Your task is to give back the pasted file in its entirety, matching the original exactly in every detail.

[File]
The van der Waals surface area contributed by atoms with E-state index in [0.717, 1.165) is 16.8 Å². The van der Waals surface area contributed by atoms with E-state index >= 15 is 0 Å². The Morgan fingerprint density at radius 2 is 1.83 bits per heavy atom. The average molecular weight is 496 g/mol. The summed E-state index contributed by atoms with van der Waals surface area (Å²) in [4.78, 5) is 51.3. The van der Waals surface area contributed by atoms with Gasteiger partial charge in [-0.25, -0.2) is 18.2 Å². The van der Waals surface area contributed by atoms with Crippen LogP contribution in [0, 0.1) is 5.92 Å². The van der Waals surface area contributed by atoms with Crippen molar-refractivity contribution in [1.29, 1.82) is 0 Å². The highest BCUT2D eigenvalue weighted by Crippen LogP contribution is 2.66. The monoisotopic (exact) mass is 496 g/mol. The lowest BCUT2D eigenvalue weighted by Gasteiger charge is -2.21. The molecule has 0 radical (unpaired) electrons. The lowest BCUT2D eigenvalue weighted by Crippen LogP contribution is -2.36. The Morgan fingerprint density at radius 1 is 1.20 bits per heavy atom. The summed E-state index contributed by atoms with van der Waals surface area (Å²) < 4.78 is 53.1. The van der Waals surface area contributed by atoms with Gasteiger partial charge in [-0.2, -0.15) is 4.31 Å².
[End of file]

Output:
The van der Waals surface area contributed by atoms with E-state index in [0.717, 1.165) is 16.8 Å². The van der Waals surface area contributed by atoms with E-state index >= 15 is 0 Å². The Morgan fingerprint density at radius 2 is 1.83 bits per heavy atom. The average molecular weight is 496 g/mol. The summed E-state index contributed by atoms with van der Waals surface area (Å²) in [4.78, 5) is 51.3. The van der Waals surface area contributed by atoms with Gasteiger partial charge in [-0.25, -0.2) is 18.2 Å². The van der Waals surface area contributed by atoms with Crippen LogP contribution in [0, 0.1) is 5.92 Å². The van der Waals surface area contributed by atoms with Crippen molar-refractivity contribution in [1.29, 1.82) is 0 Å². The highest BCUT2D eigenvalue weighted by Crippen LogP contribution is 2.66. The monoisotopic (exact) mass is 496 g/mol. The lowest BCUT2D eigenvalue weighted by Gasteiger charge is -2.21. The molecule has 0 radical (unpaired) electrons. The lowest BCUT2D eigenvalue weighted by Crippen LogP contribution is -2.36. The Morgan fingerprint density at radius 1 is 1.20 bits per heavy atom. The summed E-state index contributed by atoms with van der Waals surface area (Å²) < 4.78 is 53.1. The van der Waals surface area contributed by atoms with Gasteiger partial charge in [-0.2, -0.15) is 4.31 Å².